Purim, a joyous biblical festival
A celebration of the God who delivers, even when He is hidden
Purim is a Jewish festival that celebrates the survival of the Jews in Ancient Persia from a genocidal plot by Haman, the king’s jealous advisor, as told in the Book of Esther.
Esther, according to the scroll which bears her name, was a Jewish orphan named Hadassah who was raised by her cousin, Mordechai. Eventually, she was made queen by Ahasuerus and assumed the Persian name Esther.
Shortly thereafter, Mordechai offended the king’s advisor, Haman, by refusing to bow down to him. Haman decided that it was not enough to punish Mordechai, but that all of Mordechai’s people should be punished with him.
Haman asked the king for permission to kill a group of people in his kingdom who “do not keep the king’s laws.” When the king agreed, Haman had a royal decree issued on the 13th day of the first month (Nisan) stating that the Jews were to be attacked and destroyed on the 13th day of the last month (Adar).
When Mordechai heard the edict, he mourned, putting on sackcloth and ashes. Queen Esther, seeing her cousin mourning at the entrance to the king’s gate sent messengers to find out why he was grieved.
When Haman’s plot against the Jews was revealed to her, Esther bravely risked her life to expose Haman’s plot to kill her people.
Persian society at that time placed a lot of significance on the revelation of the gods’ favor through astrology and luck. Haman had lots cast to determine which day to destroy the Jews. The lot (called pur in Persian) is the basis for the name of the Purim festival.
Esther appeared before the king and requested that he and Haman attend a banquet that she would host for them, which they did. At the second such banquet, Esther exposed Haman as plotting to have all her people killed. The king, shocked to find out that Haman had plotted against his wife’s people, had Haman killed on the gallows that Haman had prepared for hanging Mordechai.
With it being impossible to erase the royal decree, Esther requested permission to let the Jews defend themselves and avenge themselves against their enemies, which the king granted.
Purim is celebrated on the 14th day of the month Adar. In the biblical story, the Jews were given permission to defend and avenge themselves on the 13th day of Adar. Celebrating on the 14th day signifies the success of their efforts and a chance to rejoice over the reversal of their circumstances.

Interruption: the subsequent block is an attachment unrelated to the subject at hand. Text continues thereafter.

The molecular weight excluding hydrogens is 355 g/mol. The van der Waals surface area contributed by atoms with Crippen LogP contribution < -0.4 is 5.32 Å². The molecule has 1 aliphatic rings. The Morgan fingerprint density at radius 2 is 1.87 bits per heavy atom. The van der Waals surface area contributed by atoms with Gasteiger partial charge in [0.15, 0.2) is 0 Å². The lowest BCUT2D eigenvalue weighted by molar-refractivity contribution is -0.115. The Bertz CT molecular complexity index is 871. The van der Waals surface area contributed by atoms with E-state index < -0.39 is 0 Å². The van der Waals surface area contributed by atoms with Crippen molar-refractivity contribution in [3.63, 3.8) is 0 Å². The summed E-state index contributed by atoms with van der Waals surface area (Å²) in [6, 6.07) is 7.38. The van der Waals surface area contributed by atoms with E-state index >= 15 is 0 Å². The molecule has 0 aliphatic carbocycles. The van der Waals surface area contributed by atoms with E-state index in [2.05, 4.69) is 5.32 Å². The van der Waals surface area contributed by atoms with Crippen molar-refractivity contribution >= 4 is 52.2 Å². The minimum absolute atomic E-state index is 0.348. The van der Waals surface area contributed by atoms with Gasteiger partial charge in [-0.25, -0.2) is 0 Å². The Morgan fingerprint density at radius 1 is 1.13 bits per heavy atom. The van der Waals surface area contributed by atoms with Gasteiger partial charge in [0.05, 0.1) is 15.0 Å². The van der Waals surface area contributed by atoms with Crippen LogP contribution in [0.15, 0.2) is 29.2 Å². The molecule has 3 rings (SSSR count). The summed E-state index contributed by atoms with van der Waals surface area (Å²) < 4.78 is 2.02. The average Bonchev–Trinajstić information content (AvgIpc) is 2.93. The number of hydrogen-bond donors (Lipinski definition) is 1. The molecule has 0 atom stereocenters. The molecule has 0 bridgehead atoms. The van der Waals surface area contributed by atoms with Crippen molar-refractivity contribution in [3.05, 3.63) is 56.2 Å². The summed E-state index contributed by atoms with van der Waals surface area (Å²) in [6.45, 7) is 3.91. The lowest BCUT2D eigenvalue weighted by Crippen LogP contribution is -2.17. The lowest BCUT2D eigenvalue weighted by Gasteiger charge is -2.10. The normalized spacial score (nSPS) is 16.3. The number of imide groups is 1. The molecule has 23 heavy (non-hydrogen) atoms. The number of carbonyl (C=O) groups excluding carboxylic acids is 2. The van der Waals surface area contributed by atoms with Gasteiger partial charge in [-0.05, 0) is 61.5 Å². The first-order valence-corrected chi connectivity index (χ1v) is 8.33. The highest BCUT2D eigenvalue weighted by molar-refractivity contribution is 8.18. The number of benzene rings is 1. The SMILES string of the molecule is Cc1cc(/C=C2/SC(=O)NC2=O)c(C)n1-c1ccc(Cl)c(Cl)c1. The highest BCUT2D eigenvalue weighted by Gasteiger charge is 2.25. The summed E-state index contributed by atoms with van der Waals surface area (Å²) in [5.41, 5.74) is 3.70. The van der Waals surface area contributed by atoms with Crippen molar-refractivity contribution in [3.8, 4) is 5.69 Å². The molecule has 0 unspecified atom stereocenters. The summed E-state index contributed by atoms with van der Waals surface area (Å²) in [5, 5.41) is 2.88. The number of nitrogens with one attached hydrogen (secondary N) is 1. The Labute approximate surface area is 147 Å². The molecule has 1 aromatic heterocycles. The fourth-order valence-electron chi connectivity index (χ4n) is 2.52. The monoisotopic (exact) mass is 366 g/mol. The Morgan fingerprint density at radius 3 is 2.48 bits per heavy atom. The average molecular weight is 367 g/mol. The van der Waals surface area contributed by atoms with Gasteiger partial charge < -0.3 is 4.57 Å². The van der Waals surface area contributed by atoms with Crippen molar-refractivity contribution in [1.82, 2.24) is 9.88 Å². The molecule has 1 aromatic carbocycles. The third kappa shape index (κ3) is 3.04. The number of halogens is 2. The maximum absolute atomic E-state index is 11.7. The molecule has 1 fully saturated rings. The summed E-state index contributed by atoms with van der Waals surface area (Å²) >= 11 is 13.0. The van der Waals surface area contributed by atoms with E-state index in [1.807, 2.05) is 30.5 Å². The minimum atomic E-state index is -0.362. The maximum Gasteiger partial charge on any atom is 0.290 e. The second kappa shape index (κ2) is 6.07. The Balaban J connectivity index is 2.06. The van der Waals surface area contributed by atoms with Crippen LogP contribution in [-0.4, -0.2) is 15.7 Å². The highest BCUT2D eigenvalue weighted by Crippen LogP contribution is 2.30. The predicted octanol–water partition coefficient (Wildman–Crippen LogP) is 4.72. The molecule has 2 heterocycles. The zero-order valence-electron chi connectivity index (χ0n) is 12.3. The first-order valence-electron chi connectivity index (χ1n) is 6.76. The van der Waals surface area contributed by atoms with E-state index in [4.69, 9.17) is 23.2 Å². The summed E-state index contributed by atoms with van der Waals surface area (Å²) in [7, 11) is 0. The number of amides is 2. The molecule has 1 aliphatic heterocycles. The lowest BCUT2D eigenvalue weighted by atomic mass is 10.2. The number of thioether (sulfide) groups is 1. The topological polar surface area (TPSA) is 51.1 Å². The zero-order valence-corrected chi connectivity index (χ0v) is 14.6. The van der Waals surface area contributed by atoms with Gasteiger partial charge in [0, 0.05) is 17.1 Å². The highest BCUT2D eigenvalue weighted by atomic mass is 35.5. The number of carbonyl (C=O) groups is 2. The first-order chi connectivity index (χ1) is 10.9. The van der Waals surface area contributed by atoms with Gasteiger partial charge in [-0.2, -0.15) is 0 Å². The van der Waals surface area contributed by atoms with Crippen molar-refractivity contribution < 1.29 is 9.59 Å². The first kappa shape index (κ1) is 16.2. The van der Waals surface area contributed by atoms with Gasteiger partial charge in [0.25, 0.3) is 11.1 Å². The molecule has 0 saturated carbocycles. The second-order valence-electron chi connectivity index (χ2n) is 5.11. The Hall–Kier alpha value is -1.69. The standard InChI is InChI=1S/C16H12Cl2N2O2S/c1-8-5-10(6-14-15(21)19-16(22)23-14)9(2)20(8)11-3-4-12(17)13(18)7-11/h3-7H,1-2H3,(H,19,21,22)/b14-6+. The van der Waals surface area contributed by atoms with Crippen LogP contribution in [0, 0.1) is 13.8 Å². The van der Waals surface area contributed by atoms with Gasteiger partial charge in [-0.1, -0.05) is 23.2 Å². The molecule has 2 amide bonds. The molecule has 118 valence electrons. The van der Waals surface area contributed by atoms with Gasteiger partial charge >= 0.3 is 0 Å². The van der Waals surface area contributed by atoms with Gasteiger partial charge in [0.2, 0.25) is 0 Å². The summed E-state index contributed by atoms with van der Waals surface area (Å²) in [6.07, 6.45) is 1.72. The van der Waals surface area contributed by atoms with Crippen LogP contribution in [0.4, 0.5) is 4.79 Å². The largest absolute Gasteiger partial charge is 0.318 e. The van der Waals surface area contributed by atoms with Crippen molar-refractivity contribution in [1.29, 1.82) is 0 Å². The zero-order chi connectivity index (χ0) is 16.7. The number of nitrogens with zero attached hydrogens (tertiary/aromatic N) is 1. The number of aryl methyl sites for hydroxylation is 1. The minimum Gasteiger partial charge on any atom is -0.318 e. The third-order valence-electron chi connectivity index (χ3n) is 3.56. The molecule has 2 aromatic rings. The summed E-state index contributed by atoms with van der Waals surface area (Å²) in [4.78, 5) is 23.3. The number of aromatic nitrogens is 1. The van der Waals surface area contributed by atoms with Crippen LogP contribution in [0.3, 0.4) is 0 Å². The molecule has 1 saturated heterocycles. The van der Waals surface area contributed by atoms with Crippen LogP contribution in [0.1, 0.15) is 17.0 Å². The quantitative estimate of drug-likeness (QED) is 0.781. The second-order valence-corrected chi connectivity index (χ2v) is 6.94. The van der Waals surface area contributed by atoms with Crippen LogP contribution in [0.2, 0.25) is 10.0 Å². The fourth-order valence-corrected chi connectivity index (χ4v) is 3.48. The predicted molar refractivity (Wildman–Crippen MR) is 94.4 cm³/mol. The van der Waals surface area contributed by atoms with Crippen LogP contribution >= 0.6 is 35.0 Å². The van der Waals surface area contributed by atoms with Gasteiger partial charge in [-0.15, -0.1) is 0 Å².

According to the story recorded in the Book of Esther, the Jews needed an extra day to fight off their enemies in the capital city of Shushan. Because of this, as Shushan was a walled city, it was decided that other walled cities, including Jerusalem, should celebrate Purim one day later, on the 15th of Adar.
Because the Hebrew calendar in use after the Babylonian exile has a “leap month” of Adar, which entails two months of Adar on leap years (not the same years as in the Julian calendar), Purim is traditionally celebrated in the second month of Adar, so that it will be closer to the Passover celebration, as both celebrate God’s deliverance of His people from wicked kings.
Purim is distinguished from other biblical holidays in that there is no biblical command to celebrate it.
The Torah commands the celebration of several “appointed times” (called mo’adim in Hebrew). These are: Passover, the Festival of Unleavened Bread, the Festival of First Fruits, Shavuot (the Feast of Weeks, also called Pentecost), the Day of Trumpets, the Day of Atonement, Sukkot (the Feast of Booths).
However, we know that Purim has been celebrated by Jews since the Second Temple period (the time of Jesus).
In Judaism, Purim is usually celebrated with lots of joy. While other biblical feasts often have a certain order and ceremony attached to their celebration, Purim is one big party.
Religious Jews consider it a mitzvah (a commandment) to do several things on Purim:
Read the story of Purim from a scroll of Esther. The Book of Esther is small enough to fit on one parchment scroll. For that reason, it is often referred to as the scroll of Esther in Judaism.
Give gifts of money to at least two poor people.
Give gifts of food to at least one person.
Celebrate a Purim feast with friends, usually involving alcoholic beverages.
For all Jews, religious or not, Purim is associated with sweets, costumes and a festival-like atmosphere with lots of decorations, treats and fun activities.
Some religious Jews fast the day before Purim, commemorating the fasts of Esther and Mordechai.
Purim is also a celebration and acknowledgement of the hidden aspect of God. God is not mentioned at all in the entire book, and yet both Jewish and Christian traditions acknowledge His decisive role in saving His people.
The All Israel News Staff is a team of journalists in Israel.